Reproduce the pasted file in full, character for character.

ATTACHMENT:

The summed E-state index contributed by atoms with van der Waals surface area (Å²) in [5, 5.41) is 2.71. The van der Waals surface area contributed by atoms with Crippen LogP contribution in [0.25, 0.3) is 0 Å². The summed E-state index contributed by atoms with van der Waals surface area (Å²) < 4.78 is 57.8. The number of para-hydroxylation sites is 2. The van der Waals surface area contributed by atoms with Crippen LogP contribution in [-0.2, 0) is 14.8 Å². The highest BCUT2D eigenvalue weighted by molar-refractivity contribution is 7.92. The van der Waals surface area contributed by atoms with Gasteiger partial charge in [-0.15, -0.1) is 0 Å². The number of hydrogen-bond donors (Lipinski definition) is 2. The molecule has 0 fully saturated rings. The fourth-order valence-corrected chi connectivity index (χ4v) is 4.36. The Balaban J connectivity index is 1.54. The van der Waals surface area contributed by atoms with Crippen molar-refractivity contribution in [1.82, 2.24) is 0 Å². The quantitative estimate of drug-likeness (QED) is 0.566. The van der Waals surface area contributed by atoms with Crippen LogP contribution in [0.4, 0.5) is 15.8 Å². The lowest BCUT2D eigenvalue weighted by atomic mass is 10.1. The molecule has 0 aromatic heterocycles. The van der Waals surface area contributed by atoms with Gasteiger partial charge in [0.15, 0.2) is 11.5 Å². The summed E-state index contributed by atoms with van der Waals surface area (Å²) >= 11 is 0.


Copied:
The summed E-state index contributed by atoms with van der Waals surface area (Å²) in [5, 5.41) is 2.71. The van der Waals surface area contributed by atoms with Crippen LogP contribution in [0.25, 0.3) is 0 Å². The summed E-state index contributed by atoms with van der Waals surface area (Å²) < 4.78 is 57.8. The number of para-hydroxylation sites is 2. The van der Waals surface area contributed by atoms with Crippen LogP contribution in [-0.2, 0) is 14.8 Å². The highest BCUT2D eigenvalue weighted by molar-refractivity contribution is 7.92. The van der Waals surface area contributed by atoms with Gasteiger partial charge in [-0.15, -0.1) is 0 Å². The number of hydrogen-bond donors (Lipinski definition) is 2. The molecule has 0 fully saturated rings. The fourth-order valence-corrected chi connectivity index (χ4v) is 4.36. The Balaban J connectivity index is 1.54. The van der Waals surface area contributed by atoms with Crippen molar-refractivity contribution in [1.82, 2.24) is 0 Å². The quantitative estimate of drug-likeness (QED) is 0.566. The van der Waals surface area contributed by atoms with Crippen LogP contribution in [0.4, 0.5) is 15.8 Å². The lowest BCUT2D eigenvalue weighted by atomic mass is 10.1. The molecule has 0 aromatic heterocycles. The van der Waals surface area contributed by atoms with Gasteiger partial charge in [0.15, 0.2) is 11.5 Å². The summed E-state index contributed by atoms with van der Waals surface area (Å²) >= 11 is 0.